There’s a popular idea that you can decode dreams in the same way as you might translate from a foreign language, by using a symbols dictionary. If you’ve ever tried it, you may have found it less than enlightening.
The point about symbols is that, unlike signs, they have no fixed or universal meaning. For example, a dog would mean something very different symbolically to someone who has been bitten as a child and always avoided them, and a dog-lover brought up in a dog-loving family.
For me, roses always carry connotations of my grandmother’s garden – the smell, the velvety petals, the dark dusky colours – and they have added resonance from all the happy and sad occasions when I played in her garden as a child. Roses are, for me, what madeleines were for Proust.
For someone whose first real awareness of roses was as lovers’ gifts, they might be a symbol of romantic love, or they might conjur negative memories for someone whose abusing partner always bought roses to express remorse, for example.
Meaning isn’t only different for different dreamers; it evolves over time within the individual consciousness. The same person who thinks of roses as symbols of love and romance at twenty might also associate them with violence and betrayal at forty.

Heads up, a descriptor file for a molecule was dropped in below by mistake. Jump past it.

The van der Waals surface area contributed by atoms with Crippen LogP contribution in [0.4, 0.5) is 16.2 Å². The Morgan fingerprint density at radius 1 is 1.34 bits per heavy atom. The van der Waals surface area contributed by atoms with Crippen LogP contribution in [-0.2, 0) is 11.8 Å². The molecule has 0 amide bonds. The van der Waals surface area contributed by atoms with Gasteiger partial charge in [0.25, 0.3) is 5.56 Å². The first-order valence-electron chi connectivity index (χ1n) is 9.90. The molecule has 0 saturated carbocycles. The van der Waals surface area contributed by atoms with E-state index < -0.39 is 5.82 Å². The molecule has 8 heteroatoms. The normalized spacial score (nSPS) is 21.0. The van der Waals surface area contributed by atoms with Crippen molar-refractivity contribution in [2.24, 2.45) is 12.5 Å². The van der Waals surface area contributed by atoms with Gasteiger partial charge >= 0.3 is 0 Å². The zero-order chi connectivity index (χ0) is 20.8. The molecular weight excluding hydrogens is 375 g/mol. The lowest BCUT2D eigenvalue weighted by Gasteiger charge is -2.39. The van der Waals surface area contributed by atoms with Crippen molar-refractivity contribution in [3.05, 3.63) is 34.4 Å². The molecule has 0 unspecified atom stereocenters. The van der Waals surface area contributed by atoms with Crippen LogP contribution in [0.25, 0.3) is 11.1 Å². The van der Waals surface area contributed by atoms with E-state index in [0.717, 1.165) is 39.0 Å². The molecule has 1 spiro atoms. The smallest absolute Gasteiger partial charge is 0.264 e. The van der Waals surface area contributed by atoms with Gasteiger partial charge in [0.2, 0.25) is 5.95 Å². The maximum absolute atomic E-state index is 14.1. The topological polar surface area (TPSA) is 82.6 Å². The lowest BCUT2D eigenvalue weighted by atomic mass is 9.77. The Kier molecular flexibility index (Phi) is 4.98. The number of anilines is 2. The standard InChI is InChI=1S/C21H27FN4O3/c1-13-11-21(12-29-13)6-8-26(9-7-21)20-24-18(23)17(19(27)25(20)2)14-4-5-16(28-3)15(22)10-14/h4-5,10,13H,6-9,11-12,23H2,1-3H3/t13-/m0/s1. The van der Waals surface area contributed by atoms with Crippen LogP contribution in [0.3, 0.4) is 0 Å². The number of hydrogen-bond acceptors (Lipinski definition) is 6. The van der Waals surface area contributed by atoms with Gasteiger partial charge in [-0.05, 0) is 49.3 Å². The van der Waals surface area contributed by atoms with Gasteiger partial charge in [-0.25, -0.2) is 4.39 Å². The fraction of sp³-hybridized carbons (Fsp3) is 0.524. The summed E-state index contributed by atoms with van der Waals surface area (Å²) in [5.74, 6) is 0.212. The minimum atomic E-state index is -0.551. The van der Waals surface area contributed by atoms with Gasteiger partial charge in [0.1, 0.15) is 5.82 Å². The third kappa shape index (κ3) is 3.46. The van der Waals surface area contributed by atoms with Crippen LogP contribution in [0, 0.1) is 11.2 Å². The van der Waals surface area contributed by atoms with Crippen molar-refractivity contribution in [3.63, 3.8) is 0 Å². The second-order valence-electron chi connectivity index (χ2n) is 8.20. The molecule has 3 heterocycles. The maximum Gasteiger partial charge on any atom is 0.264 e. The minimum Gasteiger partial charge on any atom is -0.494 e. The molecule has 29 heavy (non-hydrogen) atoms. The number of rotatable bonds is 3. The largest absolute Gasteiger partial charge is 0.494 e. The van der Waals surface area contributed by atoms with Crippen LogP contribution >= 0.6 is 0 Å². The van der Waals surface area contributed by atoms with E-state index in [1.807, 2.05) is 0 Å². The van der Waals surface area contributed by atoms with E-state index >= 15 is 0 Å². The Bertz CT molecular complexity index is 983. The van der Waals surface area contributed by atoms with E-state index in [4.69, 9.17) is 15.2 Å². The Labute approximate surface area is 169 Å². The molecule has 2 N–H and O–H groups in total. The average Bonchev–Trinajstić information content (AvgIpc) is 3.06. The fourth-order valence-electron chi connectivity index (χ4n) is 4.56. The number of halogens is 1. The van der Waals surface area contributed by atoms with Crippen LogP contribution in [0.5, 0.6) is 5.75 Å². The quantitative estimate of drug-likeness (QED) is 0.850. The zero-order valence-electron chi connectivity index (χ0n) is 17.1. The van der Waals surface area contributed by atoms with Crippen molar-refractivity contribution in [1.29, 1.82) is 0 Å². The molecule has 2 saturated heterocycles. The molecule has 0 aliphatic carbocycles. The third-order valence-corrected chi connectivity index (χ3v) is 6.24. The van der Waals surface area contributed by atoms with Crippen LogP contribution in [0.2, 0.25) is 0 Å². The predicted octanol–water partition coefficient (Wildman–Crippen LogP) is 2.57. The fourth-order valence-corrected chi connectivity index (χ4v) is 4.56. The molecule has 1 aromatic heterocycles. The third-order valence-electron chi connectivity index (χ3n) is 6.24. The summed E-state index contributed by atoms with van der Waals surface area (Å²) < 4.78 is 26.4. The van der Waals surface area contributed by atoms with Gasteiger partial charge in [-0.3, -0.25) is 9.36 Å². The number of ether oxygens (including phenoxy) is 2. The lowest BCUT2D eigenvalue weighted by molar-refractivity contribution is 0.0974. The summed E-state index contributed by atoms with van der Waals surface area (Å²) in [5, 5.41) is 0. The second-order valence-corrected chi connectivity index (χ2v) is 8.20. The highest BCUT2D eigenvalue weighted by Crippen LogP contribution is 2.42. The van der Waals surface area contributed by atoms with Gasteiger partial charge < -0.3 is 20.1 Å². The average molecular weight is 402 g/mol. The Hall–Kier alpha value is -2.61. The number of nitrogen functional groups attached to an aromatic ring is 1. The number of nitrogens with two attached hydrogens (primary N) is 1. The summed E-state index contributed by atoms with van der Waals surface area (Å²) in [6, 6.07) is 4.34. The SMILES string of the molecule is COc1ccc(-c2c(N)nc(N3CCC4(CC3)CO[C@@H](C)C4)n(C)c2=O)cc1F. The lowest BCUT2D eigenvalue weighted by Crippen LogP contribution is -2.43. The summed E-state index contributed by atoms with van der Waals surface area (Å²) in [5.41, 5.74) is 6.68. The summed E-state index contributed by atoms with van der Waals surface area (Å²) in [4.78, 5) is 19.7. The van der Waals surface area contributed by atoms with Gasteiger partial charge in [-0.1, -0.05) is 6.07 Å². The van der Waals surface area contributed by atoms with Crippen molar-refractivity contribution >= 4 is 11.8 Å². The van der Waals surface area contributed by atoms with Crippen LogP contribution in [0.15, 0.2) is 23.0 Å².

When I was a child, I ate some berries which made me very sick, and got into a lot of trouble for it. Berries meant Bad. My first encounters with wild blackberries and blueberries were deeply mistrustful, but ultimately positive, so now berries have much wider symbolic potential.
In the same way, a culture’s symbols are always developing. The swastica carried positive significance before the Nazis adopted it as their emblem. The Union Jack has been tainted by association with extreme right-wing groups in the UK.
When I was a child, cigarette-smoking was considered a healthy activity, associated with youth, beauty and the great outdoors. Now, all those connotations have completely disappeared.
The objects in dreams don’t have a set meaning; they have personal resonance. If you want to understand more about them, don’t look in a book of definitions. Look in your own life and experiences; notice your own emotional responses to them.
Having said that, there is a kind of dream book which can sometimes throw some light on what dreams mean. I’ll be blogging about it next week.